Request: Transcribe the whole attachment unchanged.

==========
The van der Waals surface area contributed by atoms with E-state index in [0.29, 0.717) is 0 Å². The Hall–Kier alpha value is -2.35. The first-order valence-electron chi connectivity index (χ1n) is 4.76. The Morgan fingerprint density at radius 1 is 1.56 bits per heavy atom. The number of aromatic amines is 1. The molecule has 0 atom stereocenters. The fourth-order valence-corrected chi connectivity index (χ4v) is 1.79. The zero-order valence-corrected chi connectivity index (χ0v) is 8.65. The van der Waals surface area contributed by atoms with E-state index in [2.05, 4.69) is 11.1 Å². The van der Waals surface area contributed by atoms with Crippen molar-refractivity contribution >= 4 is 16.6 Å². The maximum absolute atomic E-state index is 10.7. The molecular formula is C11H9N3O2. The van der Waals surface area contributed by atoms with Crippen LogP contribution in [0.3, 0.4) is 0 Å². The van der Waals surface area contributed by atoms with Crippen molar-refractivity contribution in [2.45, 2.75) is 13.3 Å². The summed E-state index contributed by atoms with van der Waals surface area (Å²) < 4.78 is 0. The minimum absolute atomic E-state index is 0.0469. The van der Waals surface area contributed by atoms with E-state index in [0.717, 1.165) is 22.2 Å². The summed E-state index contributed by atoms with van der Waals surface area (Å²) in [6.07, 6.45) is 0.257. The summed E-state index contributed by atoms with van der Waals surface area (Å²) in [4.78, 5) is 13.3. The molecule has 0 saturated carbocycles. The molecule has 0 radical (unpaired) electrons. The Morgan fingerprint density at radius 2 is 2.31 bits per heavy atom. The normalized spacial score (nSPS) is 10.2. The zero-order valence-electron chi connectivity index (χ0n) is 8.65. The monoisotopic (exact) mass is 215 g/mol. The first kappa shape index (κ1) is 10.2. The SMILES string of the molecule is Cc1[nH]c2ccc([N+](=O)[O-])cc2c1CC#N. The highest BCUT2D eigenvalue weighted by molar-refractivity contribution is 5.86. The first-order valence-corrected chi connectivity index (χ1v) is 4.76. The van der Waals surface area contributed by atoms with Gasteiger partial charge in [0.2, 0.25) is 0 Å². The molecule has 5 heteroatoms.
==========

The van der Waals surface area contributed by atoms with E-state index in [0.29, 0.717) is 0 Å². The Hall–Kier alpha value is -2.35. The first-order valence-electron chi connectivity index (χ1n) is 4.76. The Morgan fingerprint density at radius 1 is 1.56 bits per heavy atom. The number of aromatic amines is 1. The molecule has 0 atom stereocenters. The fourth-order valence-corrected chi connectivity index (χ4v) is 1.79. The zero-order valence-corrected chi connectivity index (χ0v) is 8.65. The van der Waals surface area contributed by atoms with E-state index in [2.05, 4.69) is 11.1 Å². The van der Waals surface area contributed by atoms with Crippen molar-refractivity contribution >= 4 is 16.6 Å². The maximum absolute atomic E-state index is 10.7. The molecular formula is C11H9N3O2. The van der Waals surface area contributed by atoms with Crippen LogP contribution in [0.3, 0.4) is 0 Å². The van der Waals surface area contributed by atoms with Crippen molar-refractivity contribution in [2.45, 2.75) is 13.3 Å². The summed E-state index contributed by atoms with van der Waals surface area (Å²) < 4.78 is 0. The minimum absolute atomic E-state index is 0.0469. The van der Waals surface area contributed by atoms with E-state index in [0.717, 1.165) is 22.2 Å². The summed E-state index contributed by atoms with van der Waals surface area (Å²) in [6.07, 6.45) is 0.257. The summed E-state index contributed by atoms with van der Waals surface area (Å²) in [4.78, 5) is 13.3. The molecule has 0 saturated carbocycles. The molecule has 0 radical (unpaired) electrons. The Morgan fingerprint density at radius 2 is 2.31 bits per heavy atom. The normalized spacial score (nSPS) is 10.2. The zero-order valence-electron chi connectivity index (χ0n) is 8.65. The monoisotopic (exact) mass is 215 g/mol. The first kappa shape index (κ1) is 10.2. The SMILES string of the molecule is Cc1[nH]c2ccc([N+](=O)[O-])cc2c1CC#N. The highest BCUT2D eigenvalue weighted by molar-refractivity contribution is 5.86. The first-order valence-corrected chi connectivity index (χ1v) is 4.76. The van der Waals surface area contributed by atoms with Gasteiger partial charge in [0.2, 0.25) is 0 Å². The molecule has 5 heteroatoms.